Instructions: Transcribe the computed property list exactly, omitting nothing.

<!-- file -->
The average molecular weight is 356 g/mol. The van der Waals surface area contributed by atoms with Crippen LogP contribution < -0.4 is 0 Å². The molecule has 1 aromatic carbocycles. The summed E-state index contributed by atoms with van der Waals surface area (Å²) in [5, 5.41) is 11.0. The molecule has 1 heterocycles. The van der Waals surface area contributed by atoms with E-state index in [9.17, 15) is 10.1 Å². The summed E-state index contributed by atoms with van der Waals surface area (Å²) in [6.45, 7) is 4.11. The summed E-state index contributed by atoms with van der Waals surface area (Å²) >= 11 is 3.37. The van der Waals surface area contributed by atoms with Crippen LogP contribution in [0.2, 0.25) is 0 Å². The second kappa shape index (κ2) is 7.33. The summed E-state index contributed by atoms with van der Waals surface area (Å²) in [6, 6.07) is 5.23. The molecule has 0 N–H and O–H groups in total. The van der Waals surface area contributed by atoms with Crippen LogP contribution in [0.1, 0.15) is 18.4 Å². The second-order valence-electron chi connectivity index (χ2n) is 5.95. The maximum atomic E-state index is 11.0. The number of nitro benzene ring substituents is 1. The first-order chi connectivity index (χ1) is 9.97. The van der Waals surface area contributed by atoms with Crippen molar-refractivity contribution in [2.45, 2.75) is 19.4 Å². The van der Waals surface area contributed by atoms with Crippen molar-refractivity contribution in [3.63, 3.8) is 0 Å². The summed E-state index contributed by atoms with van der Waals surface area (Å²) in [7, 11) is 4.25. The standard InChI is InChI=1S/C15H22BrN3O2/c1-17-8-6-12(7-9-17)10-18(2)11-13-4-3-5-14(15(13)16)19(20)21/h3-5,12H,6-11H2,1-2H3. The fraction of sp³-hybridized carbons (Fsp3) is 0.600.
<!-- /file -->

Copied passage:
The average molecular weight is 356 g/mol. The van der Waals surface area contributed by atoms with Crippen LogP contribution < -0.4 is 0 Å². The molecule has 1 aromatic carbocycles. The summed E-state index contributed by atoms with van der Waals surface area (Å²) in [5, 5.41) is 11.0. The molecule has 1 heterocycles. The van der Waals surface area contributed by atoms with E-state index in [9.17, 15) is 10.1 Å². The summed E-state index contributed by atoms with van der Waals surface area (Å²) in [6.45, 7) is 4.11. The summed E-state index contributed by atoms with van der Waals surface area (Å²) >= 11 is 3.37. The van der Waals surface area contributed by atoms with Crippen LogP contribution in [0.2, 0.25) is 0 Å². The second kappa shape index (κ2) is 7.33. The summed E-state index contributed by atoms with van der Waals surface area (Å²) in [6, 6.07) is 5.23. The molecule has 0 N–H and O–H groups in total. The van der Waals surface area contributed by atoms with Crippen LogP contribution in [0.1, 0.15) is 18.4 Å². The second-order valence-electron chi connectivity index (χ2n) is 5.95. The maximum atomic E-state index is 11.0. The number of nitro benzene ring substituents is 1. The first-order chi connectivity index (χ1) is 9.97. The van der Waals surface area contributed by atoms with Crippen molar-refractivity contribution in [2.45, 2.75) is 19.4 Å². The van der Waals surface area contributed by atoms with Crippen molar-refractivity contribution in [3.63, 3.8) is 0 Å². The summed E-state index contributed by atoms with van der Waals surface area (Å²) in [7, 11) is 4.25. The standard InChI is InChI=1S/C15H22BrN3O2/c1-17-8-6-12(7-9-17)10-18(2)11-13-4-3-5-14(15(13)16)19(20)21/h3-5,12H,6-11H2,1-2H3. The fraction of sp³-hybridized carbons (Fsp3) is 0.600.